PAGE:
"It's a good partnership for us. It is doing something we haven't done before," said Henry Bienen, Northwestern's president.

The Northwestern extension would be part of a Qatari government-sponsored higher education complex known as Education City. It is a 2,500-acre (1,012-hectare) site in the city of Doha.

Northwestern would offer undergraduate classes similar to ones at the university's Medill School of Journalism and School of Communication, the Chicago Tribune reported in its Friday editions.

Several American universities including Cornell, Texas A&M, Carnegie-Mellon, Virginia Commonwealth and Georgetown already have campuses at the Education City complex.

The site is maintained by the Qatar Foundation for Education, Science and Community Development, a nonprofit organization founded by the Qatari royal family in 1995.

The Qatar Foundation will pay for construction of the university. Northwestern will fund around 50 faculty and staff, some of whom will rotate between the Evanston campus and Qatar.

The school would enroll about 40 students, Bienen said. Tuition would run the same as on the Evanston campus; this year it is approximately $33,408 (€24,982).

Though the curriculum has not been finalized, classes would be offered in reporting, writing, theater, film, and communication.

Barbara O'Keefe, the dean of Northwestern's School of Communication, said from the Qatar Foundation's point of view "it is central to their plans for the development of Qatar to have a great educational institution that develops journalists and broadcasters and other professionals."

O'Keefe envisions students will intern at local media outlets including Al-Jazeera TV, the largest Arab-language television network based in Qatar.

Bienen said Northwestern is also discussing the possibility of opening another journalism school in India.

أضخم نوافير العالم "بدبي" العام المقبل

المصدر: أربيان بيزنس

أعلنت شركة "إعمار" العقارية الإماراتية،
أن أعمال إنشاء "نوافير برج دبي" التي تعدأضخم نوافير من نوعها في العالم ستنتهي العام المقبل

وقال "أحمد المطروشي" العضو المنتدب للشركة: إن النوافير تمتد على مساحة تزيد عن 275 متراً, أي ما يعادل مساحة ملعبين لكرة القدم، مما يجعلها أكبر بنسبة 25 % من نوافير "بيلاجيو" في لاس فيجاس بالولايات المتحدة الأمريكية.

وأشار أنها ستضخ مياهاً في الهواء بارتفاع يزيد عن150 متراً, أي ما يعادل ارتفاع برج مؤلف من 50 طابقاً, وسيتم تزويدها بأكثر من 6600 من الأضواء المختلفة وأجهزة إسقاط تعكس 50 لوناً.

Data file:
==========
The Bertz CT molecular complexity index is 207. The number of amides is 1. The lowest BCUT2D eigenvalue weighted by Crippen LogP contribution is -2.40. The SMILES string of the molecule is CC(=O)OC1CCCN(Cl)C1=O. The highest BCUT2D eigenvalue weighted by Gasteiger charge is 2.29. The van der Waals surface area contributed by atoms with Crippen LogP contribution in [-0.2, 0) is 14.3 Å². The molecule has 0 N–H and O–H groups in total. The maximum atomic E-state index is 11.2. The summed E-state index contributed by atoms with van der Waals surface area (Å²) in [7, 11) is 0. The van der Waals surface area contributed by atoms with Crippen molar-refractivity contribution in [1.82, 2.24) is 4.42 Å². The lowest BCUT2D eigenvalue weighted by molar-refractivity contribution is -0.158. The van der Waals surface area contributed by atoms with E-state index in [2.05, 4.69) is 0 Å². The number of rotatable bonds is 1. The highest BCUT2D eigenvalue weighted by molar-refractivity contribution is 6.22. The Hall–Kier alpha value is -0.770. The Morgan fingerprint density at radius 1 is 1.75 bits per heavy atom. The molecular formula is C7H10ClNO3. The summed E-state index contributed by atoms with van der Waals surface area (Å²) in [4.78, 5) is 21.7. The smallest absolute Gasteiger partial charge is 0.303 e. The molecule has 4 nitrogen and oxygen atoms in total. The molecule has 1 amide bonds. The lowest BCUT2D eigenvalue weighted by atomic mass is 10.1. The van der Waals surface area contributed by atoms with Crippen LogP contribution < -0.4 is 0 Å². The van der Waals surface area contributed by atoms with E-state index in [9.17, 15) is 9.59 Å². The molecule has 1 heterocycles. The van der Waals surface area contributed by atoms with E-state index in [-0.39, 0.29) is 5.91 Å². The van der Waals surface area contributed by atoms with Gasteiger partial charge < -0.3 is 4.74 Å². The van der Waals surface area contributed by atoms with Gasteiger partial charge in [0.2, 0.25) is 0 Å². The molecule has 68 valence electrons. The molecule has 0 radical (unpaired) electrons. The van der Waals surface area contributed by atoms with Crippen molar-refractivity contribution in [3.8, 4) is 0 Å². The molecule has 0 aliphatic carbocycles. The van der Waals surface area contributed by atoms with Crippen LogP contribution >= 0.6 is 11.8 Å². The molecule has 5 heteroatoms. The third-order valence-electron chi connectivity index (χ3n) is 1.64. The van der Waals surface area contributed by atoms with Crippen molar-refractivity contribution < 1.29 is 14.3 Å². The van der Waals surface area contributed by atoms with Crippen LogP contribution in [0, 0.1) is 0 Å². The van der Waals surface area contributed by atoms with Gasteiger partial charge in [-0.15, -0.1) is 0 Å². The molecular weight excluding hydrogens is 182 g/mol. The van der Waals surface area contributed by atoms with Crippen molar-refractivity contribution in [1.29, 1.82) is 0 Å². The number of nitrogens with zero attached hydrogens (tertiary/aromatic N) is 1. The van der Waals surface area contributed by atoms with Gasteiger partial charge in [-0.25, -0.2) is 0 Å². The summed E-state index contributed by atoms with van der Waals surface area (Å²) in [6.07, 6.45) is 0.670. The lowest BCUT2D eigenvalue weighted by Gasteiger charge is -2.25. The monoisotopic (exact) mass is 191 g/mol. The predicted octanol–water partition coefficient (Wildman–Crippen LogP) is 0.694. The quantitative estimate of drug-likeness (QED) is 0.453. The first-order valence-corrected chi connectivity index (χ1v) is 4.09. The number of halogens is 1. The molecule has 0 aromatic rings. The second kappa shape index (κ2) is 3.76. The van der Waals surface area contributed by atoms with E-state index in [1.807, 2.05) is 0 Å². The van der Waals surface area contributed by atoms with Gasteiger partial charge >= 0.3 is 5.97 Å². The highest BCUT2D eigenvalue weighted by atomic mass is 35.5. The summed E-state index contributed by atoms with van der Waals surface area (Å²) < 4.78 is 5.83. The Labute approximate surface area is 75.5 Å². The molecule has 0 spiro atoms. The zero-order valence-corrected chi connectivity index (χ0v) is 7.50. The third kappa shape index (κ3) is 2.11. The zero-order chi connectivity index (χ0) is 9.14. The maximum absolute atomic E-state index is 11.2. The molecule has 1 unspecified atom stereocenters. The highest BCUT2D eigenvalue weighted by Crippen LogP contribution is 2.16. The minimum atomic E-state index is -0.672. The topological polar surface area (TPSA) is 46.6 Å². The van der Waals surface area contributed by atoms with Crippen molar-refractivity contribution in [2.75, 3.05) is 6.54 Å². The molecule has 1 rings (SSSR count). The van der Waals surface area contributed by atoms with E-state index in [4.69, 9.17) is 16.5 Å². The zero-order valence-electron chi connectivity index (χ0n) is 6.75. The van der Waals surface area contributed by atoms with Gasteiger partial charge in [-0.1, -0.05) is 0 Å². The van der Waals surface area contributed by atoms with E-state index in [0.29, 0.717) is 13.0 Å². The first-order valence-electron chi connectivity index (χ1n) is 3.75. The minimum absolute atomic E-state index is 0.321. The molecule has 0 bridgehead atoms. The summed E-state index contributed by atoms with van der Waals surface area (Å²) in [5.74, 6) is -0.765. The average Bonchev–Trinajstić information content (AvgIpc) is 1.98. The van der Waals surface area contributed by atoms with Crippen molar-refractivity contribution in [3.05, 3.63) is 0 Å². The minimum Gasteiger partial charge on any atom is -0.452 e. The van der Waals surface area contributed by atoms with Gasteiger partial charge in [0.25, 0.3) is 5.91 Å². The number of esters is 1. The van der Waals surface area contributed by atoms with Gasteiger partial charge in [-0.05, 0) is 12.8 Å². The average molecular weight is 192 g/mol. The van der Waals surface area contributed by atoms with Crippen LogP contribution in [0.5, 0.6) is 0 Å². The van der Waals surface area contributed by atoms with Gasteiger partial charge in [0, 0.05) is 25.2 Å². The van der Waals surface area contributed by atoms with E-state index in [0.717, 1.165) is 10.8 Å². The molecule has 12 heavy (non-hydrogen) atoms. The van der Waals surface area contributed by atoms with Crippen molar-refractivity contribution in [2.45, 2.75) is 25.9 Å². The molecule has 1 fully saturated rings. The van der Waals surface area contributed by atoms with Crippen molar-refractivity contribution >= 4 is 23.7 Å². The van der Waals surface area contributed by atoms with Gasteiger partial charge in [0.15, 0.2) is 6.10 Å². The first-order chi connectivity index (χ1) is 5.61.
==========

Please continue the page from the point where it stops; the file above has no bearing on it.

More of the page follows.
وذكر أن كمية المياه التي تضخها النوافير في الهواء ستبلغ نحو 22 ألف جالون، وستتمتع النوافير بقدرة رسم 1000 تشكيل وعرض مائي لتكون مزاراً متميزاً للسائحين. وبيَّن أن هذه العروض ستصاحبها أنغام موسيقية تتنوع بين المقطوعات الكلاسيكية والموسيقى العربية والعالمية.

وأشار "المطروشي" أن النوافير تتميز بموقعها بالقرب من "برج دبي", أطول مبنى في العالم، و"دبي مول" الذي يتم تشييده ليكون أحد أهم وأكبر وجهات التسوق والترفيه في العالم.

وأفاد أن الشركة أطلقت مسابقة للجمهور لاقتراح اسم للنوافير, وسيحصل الفائز على 100 ألف درهم إماراتي( 27 ألف دولار تقريباً), وسيتم اختياره من قبل لجنة تضم عدداً من كبار المديرين بالشركة، ونخبة من المهندسين وخبراء العلامات التجارية.

Wednesday, August 20, 2008

Sabri Moudlallal, the Often Forgotten Traditional Singer

A video for the late Aleppo singer, Sabri Moudallal, who was, and is still respected to many Aleppians and Syrians as well. His spiritual voice, especially when performing the call for prayer from the Ummayyad Mosque in Aleppo, gave a very pleasant feeling of spiritual intoxication. This is just in his memory.

Sunday, August 10, 2008

American Universities Dominate Top World Universities

American universities are considered the best educational institutions in the world due to their tremendous research and resource potential and activities, in addition to so many other factors. Here is a list of top 50 universities in the world. Source: Webometrics